1. The Phantom Tollbooth (book and movie)
  2. Go, Dog, Go! – PJ Eastman (the abridged version is almost poetic)
  3. Don’t Let the Pigeon Drive the Bus – Mo Willems
  4. The Railway Series –  Rev. W. Awdry
  5. Richard Scarry’s What Do People Do All Day

Suggest more in the comments

5 or So Pieces of Transportation Fiction You Should Read

HG Wells' Things to Come
HG Wells’ Things to Come

“But I like fiction”  you say. Well transportation fiction is a narrow category. Here are some books and stories I liked for which the transportation technologies are important elements.

  1. The Financier, The Titan, and The Stoic – Theodore Dreiser’s Trilogy of Desire
  2. The Roads Must Roll – Robert Heinlein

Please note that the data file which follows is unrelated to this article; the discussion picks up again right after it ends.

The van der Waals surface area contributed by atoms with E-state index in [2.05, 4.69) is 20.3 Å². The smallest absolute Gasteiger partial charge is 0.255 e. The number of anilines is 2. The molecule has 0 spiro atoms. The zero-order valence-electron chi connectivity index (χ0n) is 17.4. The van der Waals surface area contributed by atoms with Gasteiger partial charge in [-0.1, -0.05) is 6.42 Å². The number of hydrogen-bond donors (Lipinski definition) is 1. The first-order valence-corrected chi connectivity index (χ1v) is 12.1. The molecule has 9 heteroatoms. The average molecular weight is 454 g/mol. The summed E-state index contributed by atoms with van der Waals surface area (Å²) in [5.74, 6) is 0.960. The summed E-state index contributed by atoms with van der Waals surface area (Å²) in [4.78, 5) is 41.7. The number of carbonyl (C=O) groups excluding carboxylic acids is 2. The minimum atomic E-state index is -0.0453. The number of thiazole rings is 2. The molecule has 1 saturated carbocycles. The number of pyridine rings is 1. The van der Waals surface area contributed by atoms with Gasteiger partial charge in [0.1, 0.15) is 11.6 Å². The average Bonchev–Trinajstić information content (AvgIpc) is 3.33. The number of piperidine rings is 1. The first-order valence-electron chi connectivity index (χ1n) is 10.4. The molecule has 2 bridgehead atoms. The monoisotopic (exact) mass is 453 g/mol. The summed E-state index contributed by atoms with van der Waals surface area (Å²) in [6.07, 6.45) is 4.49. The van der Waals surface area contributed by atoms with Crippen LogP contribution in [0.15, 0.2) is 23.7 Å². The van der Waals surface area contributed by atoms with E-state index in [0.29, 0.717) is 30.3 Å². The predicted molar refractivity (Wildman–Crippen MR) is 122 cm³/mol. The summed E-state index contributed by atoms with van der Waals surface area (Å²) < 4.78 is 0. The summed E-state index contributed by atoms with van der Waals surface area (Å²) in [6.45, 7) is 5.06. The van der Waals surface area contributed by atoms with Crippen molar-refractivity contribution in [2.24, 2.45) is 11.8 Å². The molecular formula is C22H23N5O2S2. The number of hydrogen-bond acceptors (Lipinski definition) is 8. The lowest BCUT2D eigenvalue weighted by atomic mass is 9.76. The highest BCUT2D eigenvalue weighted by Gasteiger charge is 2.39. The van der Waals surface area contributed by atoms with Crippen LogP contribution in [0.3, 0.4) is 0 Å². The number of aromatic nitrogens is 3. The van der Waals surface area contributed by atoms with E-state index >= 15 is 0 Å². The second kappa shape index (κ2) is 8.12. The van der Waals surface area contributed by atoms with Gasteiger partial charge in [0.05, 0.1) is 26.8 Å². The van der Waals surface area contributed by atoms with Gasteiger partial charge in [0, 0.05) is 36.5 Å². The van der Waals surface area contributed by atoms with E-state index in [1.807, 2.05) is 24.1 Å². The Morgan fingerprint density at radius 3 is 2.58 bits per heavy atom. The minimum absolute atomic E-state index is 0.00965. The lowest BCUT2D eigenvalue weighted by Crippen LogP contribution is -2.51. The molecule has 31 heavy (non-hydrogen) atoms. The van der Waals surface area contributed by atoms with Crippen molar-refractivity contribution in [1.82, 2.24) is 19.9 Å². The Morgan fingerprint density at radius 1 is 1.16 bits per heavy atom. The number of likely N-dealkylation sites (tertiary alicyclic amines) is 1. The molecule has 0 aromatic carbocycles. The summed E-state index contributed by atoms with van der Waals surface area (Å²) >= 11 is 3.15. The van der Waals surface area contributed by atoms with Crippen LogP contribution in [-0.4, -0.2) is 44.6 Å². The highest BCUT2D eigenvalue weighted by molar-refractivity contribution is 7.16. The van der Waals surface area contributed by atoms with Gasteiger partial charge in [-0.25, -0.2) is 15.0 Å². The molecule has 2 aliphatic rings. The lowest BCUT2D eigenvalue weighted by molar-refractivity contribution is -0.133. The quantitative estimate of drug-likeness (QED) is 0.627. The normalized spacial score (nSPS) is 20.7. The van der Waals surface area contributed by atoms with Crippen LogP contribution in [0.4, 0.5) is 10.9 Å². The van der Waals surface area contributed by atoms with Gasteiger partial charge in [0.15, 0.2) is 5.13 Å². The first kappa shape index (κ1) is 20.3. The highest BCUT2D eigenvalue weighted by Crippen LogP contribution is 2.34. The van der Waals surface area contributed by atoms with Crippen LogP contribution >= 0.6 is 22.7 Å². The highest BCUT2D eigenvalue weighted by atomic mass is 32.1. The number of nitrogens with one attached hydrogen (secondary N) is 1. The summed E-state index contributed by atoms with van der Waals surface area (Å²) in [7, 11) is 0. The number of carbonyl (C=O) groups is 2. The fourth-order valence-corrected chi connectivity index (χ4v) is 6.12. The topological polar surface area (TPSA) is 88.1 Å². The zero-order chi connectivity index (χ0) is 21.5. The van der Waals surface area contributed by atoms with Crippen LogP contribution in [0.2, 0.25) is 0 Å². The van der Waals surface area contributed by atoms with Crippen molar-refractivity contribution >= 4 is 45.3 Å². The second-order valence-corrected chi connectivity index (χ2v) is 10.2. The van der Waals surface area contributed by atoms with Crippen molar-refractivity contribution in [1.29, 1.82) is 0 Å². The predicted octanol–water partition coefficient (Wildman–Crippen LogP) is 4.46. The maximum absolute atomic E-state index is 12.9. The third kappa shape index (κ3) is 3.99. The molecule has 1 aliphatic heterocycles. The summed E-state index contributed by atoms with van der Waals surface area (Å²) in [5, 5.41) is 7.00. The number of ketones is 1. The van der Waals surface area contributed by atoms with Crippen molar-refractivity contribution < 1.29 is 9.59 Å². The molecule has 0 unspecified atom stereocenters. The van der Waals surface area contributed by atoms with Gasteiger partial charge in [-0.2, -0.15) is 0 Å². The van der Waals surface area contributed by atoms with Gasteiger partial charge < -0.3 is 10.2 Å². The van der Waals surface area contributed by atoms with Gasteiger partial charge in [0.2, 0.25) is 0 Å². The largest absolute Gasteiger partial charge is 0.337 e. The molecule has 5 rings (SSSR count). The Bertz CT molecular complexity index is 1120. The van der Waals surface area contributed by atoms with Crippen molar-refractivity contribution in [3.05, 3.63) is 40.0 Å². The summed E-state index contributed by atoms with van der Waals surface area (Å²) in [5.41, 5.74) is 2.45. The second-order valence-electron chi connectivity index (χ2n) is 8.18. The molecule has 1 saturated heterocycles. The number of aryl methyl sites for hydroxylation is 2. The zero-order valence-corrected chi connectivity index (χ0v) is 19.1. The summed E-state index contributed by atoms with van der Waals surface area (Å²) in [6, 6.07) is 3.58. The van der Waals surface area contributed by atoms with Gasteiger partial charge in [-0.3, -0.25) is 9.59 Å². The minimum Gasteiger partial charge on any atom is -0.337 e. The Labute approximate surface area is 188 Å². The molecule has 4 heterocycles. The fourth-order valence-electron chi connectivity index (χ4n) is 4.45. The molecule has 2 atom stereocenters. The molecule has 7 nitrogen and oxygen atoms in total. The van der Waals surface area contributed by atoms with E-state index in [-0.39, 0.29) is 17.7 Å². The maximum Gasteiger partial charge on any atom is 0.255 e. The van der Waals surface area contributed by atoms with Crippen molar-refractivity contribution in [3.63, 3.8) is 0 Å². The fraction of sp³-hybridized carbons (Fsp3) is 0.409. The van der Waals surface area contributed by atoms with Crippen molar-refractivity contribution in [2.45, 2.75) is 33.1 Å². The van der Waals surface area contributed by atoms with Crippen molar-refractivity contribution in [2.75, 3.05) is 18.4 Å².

3. The Trail of the Hawk – Sinclair Lewis (not Sinclair Lewis’s best, that would be Main Street, Babbitt, or Arrowsmith, but a really nice picture about the changes brought by the then new car)
  4. The Shape of Things to Come - HG Wells (the movie and book)
  5. The Odyssey – some dude named Homer

Suggest more in the comments

5 or So Transit Books You Should Read

Human Transit by Jarrett Walker
Human Transit by Jarrett Walker

Winter break is coming up. That means it is time to read. It is also time to be-gift your favorite transportationists with books. A student asked what transportation books he should read. That of course depends. I have read and liked the following.

    1. Human Transit – Jarrett Walker [review]
    2. The Transit Metropolis – Robert Cervero
    3. Down the Tube: the Battle for London’s Underground – Christian Wolmar (really anything by Christian Wolmar, hopefully the next Mayor of London)